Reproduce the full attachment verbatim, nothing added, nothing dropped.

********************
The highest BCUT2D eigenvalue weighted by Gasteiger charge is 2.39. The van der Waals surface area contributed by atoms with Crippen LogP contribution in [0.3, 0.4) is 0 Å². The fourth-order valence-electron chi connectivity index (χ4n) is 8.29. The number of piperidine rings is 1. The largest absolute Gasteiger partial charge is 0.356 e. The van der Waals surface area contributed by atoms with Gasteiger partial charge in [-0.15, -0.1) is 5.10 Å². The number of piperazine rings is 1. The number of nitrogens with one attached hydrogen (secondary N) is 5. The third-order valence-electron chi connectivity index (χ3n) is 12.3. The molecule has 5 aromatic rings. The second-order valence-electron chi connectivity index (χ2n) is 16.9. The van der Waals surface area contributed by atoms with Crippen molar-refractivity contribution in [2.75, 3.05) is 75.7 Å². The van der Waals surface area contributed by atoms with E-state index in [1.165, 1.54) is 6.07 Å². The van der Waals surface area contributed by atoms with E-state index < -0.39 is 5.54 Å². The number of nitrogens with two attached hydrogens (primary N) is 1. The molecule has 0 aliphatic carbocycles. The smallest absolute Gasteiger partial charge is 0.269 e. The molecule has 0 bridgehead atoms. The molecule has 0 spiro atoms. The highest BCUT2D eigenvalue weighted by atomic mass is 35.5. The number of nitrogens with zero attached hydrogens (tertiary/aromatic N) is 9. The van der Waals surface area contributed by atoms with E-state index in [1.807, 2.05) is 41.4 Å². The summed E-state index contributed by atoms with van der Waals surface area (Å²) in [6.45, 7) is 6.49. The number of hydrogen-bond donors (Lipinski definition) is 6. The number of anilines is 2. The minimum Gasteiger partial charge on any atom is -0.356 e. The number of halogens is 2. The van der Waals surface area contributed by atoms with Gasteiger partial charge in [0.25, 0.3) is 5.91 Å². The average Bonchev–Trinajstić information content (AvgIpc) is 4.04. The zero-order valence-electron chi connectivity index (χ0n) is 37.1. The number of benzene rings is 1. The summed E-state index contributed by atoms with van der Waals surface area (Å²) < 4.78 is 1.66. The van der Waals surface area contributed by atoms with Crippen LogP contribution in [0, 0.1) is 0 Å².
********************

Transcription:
The highest BCUT2D eigenvalue weighted by Gasteiger charge is 2.39. The van der Waals surface area contributed by atoms with Crippen LogP contribution in [0.3, 0.4) is 0 Å². The fourth-order valence-electron chi connectivity index (χ4n) is 8.29. The number of piperidine rings is 1. The largest absolute Gasteiger partial charge is 0.356 e. The van der Waals surface area contributed by atoms with Gasteiger partial charge in [-0.15, -0.1) is 5.10 Å². The number of piperazine rings is 1. The number of nitrogens with one attached hydrogen (secondary N) is 5. The third-order valence-electron chi connectivity index (χ3n) is 12.3. The molecule has 5 aromatic rings. The second-order valence-electron chi connectivity index (χ2n) is 16.9. The van der Waals surface area contributed by atoms with Crippen molar-refractivity contribution in [2.75, 3.05) is 75.7 Å². The van der Waals surface area contributed by atoms with E-state index in [1.165, 1.54) is 6.07 Å². The van der Waals surface area contributed by atoms with E-state index < -0.39 is 5.54 Å². The number of nitrogens with two attached hydrogens (primary N) is 1. The molecule has 0 aliphatic carbocycles. The smallest absolute Gasteiger partial charge is 0.269 e. The molecule has 0 bridgehead atoms. The molecule has 0 spiro atoms. The highest BCUT2D eigenvalue weighted by atomic mass is 35.5. The number of nitrogens with zero attached hydrogens (tertiary/aromatic N) is 9. The van der Waals surface area contributed by atoms with E-state index in [1.807, 2.05) is 41.4 Å². The summed E-state index contributed by atoms with van der Waals surface area (Å²) in [6.45, 7) is 6.49. The number of hydrogen-bond donors (Lipinski definition) is 6. The number of anilines is 2. The minimum Gasteiger partial charge on any atom is -0.356 e. The number of halogens is 2. The van der Waals surface area contributed by atoms with Gasteiger partial charge in [0.25, 0.3) is 5.91 Å². The average Bonchev–Trinajstić information content (AvgIpc) is 4.04. The zero-order valence-electron chi connectivity index (χ0n) is 37.1. The number of benzene rings is 1. The summed E-state index contributed by atoms with van der Waals surface area (Å²) < 4.78 is 1.66. The van der Waals surface area contributed by atoms with Crippen LogP contribution in [0, 0.1) is 0 Å².